The COVID-19 pandemic presents new challenges and new opportunities for publicly funded food and agricultural research in the global South. Growing government deficits related to the pandemic threaten funding for research needed for sustainable and healthy food systems. Yet, the pandemic and current health research could also spur greater investment in agricultural research.
Spillovers from government and industry research and investment to fight COVID-19 may benefit agricultural research. This work has raised government and public awareness of the importance of biological research and of the links between agricultural and human health. In addition, new tools such as genomics, CRISPR, and information technology have created new opportunities for agricultural research and innovation, including for control of crop diseases and pests.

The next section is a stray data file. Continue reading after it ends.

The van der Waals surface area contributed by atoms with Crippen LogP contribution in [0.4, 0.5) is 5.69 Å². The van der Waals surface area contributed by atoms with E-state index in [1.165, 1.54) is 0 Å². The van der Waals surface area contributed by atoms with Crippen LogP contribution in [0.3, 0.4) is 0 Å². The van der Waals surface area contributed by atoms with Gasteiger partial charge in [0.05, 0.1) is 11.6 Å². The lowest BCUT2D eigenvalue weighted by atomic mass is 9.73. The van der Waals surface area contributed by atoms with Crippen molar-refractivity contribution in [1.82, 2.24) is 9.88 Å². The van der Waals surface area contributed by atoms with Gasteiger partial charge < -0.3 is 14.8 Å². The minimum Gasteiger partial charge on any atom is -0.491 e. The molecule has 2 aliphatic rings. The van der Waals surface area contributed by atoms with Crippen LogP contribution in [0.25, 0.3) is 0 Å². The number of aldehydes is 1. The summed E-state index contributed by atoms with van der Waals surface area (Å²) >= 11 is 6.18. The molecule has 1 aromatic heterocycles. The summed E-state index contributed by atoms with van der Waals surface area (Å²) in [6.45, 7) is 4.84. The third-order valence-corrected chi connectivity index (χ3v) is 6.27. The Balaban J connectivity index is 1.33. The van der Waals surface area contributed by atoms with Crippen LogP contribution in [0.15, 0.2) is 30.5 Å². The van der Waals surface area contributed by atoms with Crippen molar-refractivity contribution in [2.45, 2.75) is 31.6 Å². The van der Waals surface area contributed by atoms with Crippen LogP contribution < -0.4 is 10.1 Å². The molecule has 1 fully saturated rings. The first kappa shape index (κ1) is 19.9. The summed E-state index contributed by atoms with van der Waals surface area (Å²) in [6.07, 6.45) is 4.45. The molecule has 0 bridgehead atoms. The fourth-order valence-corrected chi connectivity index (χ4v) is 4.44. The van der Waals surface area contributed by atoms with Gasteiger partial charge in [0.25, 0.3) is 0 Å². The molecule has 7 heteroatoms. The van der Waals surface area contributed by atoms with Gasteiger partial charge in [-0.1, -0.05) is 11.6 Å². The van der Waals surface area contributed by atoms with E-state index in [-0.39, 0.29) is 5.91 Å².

In view of these opportunities and growing demand, national agricultural research systems—and their funders—may need to rethink research priorities. The future will require a more systemic view of food systems, one that links agriculture, nutrition, and health to prevent future pandemics.
- Moderator Carl Pray, Distinguished Professor, Agricultural, Food and Resource Economics Department, School for Environmental and Biological Sciences, Rutgers University
- Introduction John McDermott, Director, CGIAR Research Program on Agriculture for Nutrition and Health (A4NH)
- Ben Durham, Director Chief, Bio-innovation, National Department of Science and Innovation, South Africa
- Ruben Echeverria, Senior Research Fellow, IFPRI
- Vish Nene, Co-leader, Animal and Human Health Program, International Livestock Research Institute (ILRI)
- B.M. Prasanna, Director, Global Maize Program and the CGIAR Research Program on Maize, International Maize and Wheat Improvement Center (CIMMYT)
- Delia Grace Randolph, Professor of Food Safety Systems, University of Greenwich